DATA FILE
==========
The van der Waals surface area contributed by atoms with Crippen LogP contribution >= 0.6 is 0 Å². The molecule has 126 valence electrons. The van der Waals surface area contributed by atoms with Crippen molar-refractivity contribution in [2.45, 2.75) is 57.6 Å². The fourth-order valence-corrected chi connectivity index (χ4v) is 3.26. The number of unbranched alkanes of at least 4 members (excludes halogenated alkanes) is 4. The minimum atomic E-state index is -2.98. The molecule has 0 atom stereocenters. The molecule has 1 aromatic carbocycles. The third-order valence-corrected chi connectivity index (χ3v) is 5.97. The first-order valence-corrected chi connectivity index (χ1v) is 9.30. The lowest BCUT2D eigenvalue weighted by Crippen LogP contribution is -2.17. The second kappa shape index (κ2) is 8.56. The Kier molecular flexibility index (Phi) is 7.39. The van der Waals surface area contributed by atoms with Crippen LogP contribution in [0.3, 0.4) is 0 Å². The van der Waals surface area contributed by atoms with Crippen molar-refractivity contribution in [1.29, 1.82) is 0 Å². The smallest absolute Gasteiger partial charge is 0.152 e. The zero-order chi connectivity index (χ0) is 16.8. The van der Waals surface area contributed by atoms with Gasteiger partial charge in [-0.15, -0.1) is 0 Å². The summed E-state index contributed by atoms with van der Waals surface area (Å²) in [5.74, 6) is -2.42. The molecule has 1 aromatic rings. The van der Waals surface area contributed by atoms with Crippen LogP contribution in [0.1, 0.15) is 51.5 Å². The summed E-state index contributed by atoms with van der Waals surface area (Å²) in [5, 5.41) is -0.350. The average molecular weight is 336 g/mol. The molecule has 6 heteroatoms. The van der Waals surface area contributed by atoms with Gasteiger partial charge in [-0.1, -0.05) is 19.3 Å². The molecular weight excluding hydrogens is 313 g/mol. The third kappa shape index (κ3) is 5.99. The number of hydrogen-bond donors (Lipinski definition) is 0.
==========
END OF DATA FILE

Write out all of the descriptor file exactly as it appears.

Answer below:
The van der Waals surface area contributed by atoms with Crippen LogP contribution >= 0.6 is 0 Å². The molecule has 126 valence electrons. The van der Waals surface area contributed by atoms with Crippen molar-refractivity contribution in [2.45, 2.75) is 57.6 Å². The fourth-order valence-corrected chi connectivity index (χ4v) is 3.26. The number of unbranched alkanes of at least 4 members (excludes halogenated alkanes) is 4. The minimum atomic E-state index is -2.98. The molecule has 0 atom stereocenters. The molecule has 1 aromatic carbocycles. The third-order valence-corrected chi connectivity index (χ3v) is 5.97. The first-order valence-corrected chi connectivity index (χ1v) is 9.30. The lowest BCUT2D eigenvalue weighted by Crippen LogP contribution is -2.17. The second kappa shape index (κ2) is 8.56. The Kier molecular flexibility index (Phi) is 7.39. The van der Waals surface area contributed by atoms with Crippen LogP contribution in [0.3, 0.4) is 0 Å². The van der Waals surface area contributed by atoms with Crippen molar-refractivity contribution in [1.29, 1.82) is 0 Å². The smallest absolute Gasteiger partial charge is 0.152 e. The zero-order chi connectivity index (χ0) is 16.8. The van der Waals surface area contributed by atoms with Gasteiger partial charge in [-0.15, -0.1) is 0 Å². The summed E-state index contributed by atoms with van der Waals surface area (Å²) in [5.74, 6) is -2.42. The molecule has 1 aromatic rings. The van der Waals surface area contributed by atoms with Crippen LogP contribution in [0.1, 0.15) is 51.5 Å². The summed E-state index contributed by atoms with van der Waals surface area (Å²) in [5, 5.41) is -0.350. The average molecular weight is 336 g/mol. The molecule has 6 heteroatoms. The van der Waals surface area contributed by atoms with Gasteiger partial charge in [-0.1, -0.05) is 19.3 Å². The molecular weight excluding hydrogens is 313 g/mol. The third kappa shape index (κ3) is 5.99. The number of hydrogen-bond donors (Lipinski definition) is 0.